Consider a breakout advertising success from 2010: Old Spice’s “Smell Like a Man, Man” campaign. Launched in February by ad agency Wieden+Kennedy, the television commercials feature Isaiah Mustafa as Old Spice Guy, “a handsome but somewhat inscrutable figure who engaged in random acts of manliness”: “the man your man could smell like” (Potter 2010). 

Promising to transform customers simply through their use of the product, the spots draw on some of advertising’s own clichés and cultural touchstones. It parodies not only the pitchman but also the commercially manufactured ideal man—all “chiseled torso and ridicu- lously self-assured tone” (Edwards 2010). Old Spice has employed such techniques multiple times in the past. For instance, a commercial in2007 showed how the product could grow chest hair instantly (a feat its competitor in the side-by-side comparison couldn’t manage). This manliness made it the ideal choice for “real man situations, like basket- ball, recon, and frenching.” A 2008 spot featured a spokesman sliding around the entirety of a baseball diamond while he promoted Old Spice as the “bare-knuckle, straight-on tackle, heavyweight deodorant that gives the best game, set, and match, high-stepping, sudden-death, double-overtime performance in the pit fight against odor.” By 2009, the product was shown as the deodorant of choice for the winners of manly competitions such as arm wrestling, the karate chopping of concrete blocks, and chainsaw carving. In the latter case, the Old Spice deodorized winner carved his own block of wood into a chain- saw, and he then used it to carve his competitor’s block of wood into a sculpture, all before the other guy could start his saw. Old Spice has long experimented with parodying the advertising industry’s construction of masculinity.

For the impressions minded, by September 2010, the original Old Spice Guy spot had received in excess of 25 million views on YouTube, while the Old Spice channel showcasing all the campaign’s videos received about 94 million views. At that time, the brand had acquired more than 90,000 Twitter followers and more than 675,000 Facebook fans. Perhaps in relation, sales of Old Spice grew 30 percent from February through July 2010, the five months after the new advertising campaign had launched (Edwards 2010).

We might see the “Smell Like a Man, Man” campaign as a product of Old Spice’s ongoing experiments with finding the right humor- ous tone to mock notions of masculinity (Caddell 2010). Unlike the previous spots, this campaign engaged both male and female viewers, as the commercials are directly addressed to the “ladies” who are often purchasers of body wash for their significant other. Its self-parodic elements implicitly grant users permission to adopt and adapt the content for their own purposes.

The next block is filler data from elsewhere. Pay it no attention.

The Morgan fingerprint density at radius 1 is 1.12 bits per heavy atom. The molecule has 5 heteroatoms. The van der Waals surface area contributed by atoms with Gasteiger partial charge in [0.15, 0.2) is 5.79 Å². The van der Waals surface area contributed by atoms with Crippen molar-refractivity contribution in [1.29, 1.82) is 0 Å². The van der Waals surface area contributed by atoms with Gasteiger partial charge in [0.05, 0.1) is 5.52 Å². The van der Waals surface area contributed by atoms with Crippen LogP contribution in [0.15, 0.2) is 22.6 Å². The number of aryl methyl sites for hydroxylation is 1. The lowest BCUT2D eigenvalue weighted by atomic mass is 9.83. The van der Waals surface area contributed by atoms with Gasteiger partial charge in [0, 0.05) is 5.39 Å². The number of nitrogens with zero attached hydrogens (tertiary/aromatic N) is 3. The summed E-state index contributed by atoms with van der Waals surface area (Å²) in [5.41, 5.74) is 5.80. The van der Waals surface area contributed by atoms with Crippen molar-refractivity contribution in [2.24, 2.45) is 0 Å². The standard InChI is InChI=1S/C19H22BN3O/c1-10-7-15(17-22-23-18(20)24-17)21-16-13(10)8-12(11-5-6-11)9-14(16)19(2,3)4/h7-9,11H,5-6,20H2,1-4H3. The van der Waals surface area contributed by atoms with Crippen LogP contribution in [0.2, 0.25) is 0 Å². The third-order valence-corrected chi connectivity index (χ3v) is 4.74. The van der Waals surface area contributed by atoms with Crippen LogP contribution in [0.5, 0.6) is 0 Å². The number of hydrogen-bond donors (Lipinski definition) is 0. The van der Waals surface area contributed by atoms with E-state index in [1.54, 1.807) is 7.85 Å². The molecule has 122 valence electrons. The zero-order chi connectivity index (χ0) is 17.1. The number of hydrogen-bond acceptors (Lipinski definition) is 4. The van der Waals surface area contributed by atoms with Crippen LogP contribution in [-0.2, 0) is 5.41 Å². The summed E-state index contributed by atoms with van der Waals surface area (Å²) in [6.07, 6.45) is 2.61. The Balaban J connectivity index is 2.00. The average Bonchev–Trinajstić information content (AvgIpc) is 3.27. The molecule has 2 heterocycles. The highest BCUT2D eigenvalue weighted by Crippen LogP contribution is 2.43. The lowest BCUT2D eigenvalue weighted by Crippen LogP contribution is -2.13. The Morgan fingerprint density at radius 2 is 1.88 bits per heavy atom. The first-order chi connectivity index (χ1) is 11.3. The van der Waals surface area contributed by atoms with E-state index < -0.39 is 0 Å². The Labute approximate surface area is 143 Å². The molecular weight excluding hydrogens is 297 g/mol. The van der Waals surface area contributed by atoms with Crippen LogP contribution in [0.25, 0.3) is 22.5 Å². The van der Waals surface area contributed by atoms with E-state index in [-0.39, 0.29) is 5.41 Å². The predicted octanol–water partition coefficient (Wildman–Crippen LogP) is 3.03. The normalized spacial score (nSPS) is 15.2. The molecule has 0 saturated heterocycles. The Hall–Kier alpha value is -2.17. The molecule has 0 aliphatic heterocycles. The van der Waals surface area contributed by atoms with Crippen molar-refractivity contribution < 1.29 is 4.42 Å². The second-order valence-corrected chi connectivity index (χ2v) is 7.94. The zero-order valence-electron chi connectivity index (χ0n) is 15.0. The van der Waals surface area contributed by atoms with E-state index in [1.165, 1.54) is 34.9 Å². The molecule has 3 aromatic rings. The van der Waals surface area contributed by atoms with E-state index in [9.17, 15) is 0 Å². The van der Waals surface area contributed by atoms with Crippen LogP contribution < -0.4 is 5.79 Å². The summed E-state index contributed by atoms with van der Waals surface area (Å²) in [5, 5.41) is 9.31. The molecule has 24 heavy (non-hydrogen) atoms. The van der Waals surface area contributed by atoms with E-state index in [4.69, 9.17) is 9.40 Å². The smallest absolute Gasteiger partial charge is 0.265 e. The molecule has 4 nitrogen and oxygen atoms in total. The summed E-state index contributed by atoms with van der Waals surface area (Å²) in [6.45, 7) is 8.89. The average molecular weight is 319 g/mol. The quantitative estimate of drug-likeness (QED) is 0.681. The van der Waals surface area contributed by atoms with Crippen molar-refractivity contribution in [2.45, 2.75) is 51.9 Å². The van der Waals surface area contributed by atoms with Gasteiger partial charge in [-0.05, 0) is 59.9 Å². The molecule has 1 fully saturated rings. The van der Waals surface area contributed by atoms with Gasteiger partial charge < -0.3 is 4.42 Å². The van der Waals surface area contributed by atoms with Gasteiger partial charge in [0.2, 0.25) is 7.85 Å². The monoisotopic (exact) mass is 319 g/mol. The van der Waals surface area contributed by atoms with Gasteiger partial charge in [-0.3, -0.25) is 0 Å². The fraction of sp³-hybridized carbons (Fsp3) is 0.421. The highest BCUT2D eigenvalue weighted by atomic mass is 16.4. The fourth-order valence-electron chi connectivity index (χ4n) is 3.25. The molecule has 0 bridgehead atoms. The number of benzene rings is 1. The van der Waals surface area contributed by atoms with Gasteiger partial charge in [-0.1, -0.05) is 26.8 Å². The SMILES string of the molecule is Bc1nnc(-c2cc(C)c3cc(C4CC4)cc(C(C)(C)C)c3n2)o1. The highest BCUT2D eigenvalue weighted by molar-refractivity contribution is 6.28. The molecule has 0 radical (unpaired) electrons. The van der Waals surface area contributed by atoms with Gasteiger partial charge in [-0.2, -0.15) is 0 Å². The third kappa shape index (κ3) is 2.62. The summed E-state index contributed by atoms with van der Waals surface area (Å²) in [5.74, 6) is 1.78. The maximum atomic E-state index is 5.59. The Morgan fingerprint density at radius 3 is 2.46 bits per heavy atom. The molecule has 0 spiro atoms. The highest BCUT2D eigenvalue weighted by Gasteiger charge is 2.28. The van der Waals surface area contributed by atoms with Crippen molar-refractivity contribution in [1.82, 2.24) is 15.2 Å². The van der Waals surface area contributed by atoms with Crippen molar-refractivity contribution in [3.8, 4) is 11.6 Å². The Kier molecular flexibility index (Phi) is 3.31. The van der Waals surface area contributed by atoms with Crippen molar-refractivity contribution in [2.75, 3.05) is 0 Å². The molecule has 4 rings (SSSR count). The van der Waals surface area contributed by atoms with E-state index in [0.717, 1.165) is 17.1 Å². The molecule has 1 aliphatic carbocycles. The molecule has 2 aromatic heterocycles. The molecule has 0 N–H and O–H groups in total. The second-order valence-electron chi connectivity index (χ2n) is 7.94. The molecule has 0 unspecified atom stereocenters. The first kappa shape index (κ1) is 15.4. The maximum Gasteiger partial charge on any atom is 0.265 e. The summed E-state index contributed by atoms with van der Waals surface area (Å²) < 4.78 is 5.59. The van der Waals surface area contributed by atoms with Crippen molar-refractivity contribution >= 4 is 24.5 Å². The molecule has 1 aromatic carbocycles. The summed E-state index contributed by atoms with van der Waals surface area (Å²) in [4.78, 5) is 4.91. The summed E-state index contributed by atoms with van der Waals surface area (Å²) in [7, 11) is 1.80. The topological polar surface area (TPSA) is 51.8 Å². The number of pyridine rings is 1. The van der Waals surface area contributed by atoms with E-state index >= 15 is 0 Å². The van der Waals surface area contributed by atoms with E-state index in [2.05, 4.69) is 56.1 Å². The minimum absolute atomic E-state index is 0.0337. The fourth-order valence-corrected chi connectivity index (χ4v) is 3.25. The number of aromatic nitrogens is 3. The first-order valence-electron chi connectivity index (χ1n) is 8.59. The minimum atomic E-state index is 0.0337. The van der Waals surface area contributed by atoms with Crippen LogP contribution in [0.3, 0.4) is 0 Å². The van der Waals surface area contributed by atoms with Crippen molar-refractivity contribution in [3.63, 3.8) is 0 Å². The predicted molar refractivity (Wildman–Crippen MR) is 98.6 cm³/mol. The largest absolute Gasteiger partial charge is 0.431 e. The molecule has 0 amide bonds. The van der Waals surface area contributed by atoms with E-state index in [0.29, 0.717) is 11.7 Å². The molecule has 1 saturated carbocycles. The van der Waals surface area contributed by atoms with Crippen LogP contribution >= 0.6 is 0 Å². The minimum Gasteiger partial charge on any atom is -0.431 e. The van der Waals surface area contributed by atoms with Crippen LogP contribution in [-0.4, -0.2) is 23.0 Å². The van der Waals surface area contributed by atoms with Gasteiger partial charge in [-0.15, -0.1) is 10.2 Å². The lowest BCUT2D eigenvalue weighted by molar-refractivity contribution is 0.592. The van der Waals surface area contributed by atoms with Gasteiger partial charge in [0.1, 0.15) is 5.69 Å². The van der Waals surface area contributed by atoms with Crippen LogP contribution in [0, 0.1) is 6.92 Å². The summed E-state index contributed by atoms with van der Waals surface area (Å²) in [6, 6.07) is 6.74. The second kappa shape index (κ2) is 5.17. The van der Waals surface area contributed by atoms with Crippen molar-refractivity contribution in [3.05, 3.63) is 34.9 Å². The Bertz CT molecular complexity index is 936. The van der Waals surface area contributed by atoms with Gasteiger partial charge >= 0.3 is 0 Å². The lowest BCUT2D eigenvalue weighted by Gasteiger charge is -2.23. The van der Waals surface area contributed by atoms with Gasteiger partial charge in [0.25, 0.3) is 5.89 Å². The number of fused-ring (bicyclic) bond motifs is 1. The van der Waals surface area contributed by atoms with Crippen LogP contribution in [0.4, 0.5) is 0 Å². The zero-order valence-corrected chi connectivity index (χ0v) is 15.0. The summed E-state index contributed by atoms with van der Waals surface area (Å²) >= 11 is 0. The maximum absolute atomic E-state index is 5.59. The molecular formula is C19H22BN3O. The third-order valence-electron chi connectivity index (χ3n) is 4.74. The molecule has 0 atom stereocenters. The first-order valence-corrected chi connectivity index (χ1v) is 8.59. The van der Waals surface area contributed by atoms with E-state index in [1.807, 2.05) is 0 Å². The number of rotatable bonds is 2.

Parodies of the Old Spice commercial spread across the Internet as users drew on the spot’s form and structure to conduct their own conversations. Men of all body types and sizes shot spoofs featuring “more realistic” men your man could smell like. The children’s television show Sesame Streetproduced a version featuring the character Grover that promised to help viewers “smell like a monster.” Australian political comedy program Yes We Canberra! shot a version critiquing the status of gay marriage down under, and another Australian Broadcasting Corporation spoof featured an animated Tony Abbott, leader of the Australian opposition party, begging to be “the man your PM should be.” Brigham Young University’s Harold B. Lee Library even produced a version selling the merits of studying in the library.

“Smell Like a Man, Man” serves as a good exemplar of a “pro- ducerly” text. The video has a clearly defined message, but the absurdity creates gaps “wide enough for whole new texts to be produced in them” (Fiske 1989b, 104). Wieden+Kennedy enlisted Mustafa to shoot 186 individual videos over 48 hours and posted them on YouTube, responding to comments sent to Old Spice Guy via Twitter, Reddit, and Facebook and to video responses left on YouTube in real time. Old Spice Guy responds multiple times to Alyssa Milano (whom he flirts with), offers a marriage proposal on behalf of a Twitter user, and answers a lot of quite random questions. Many response videos don’t feature a single mention of Old Spice products—they respond to people talking about the campaign. Ultimately, the campaign uses its humor in all its exten- sions to demonstrate how Old Spice “gets” a certain mentality and is a meaningful participant in the dialogue of particular audience members (in the case of the online extension, communities that are cognizant of the traditional logics of advertising, fully conversant in irony, and immersed in social media platforms).

Not every group appreciated the outreach, however. When Old Spice targeted the trolls at 4Chan, they responded with a mixture of bemusement and overt ridicule; one wrote, “This was the first time I’ve ever seen someone market to /b/ and I am glad it was a thing as epic and funny and as close to our humor as this so fuck off,” while another posted an image macro of the Old Spice Guy labeled “marketing cam- paign troll.” In this case, Old Spice’s humor may have been directed at the wrong audience, offending some in a community expressly built to be not just noncommercial but often anticommercial.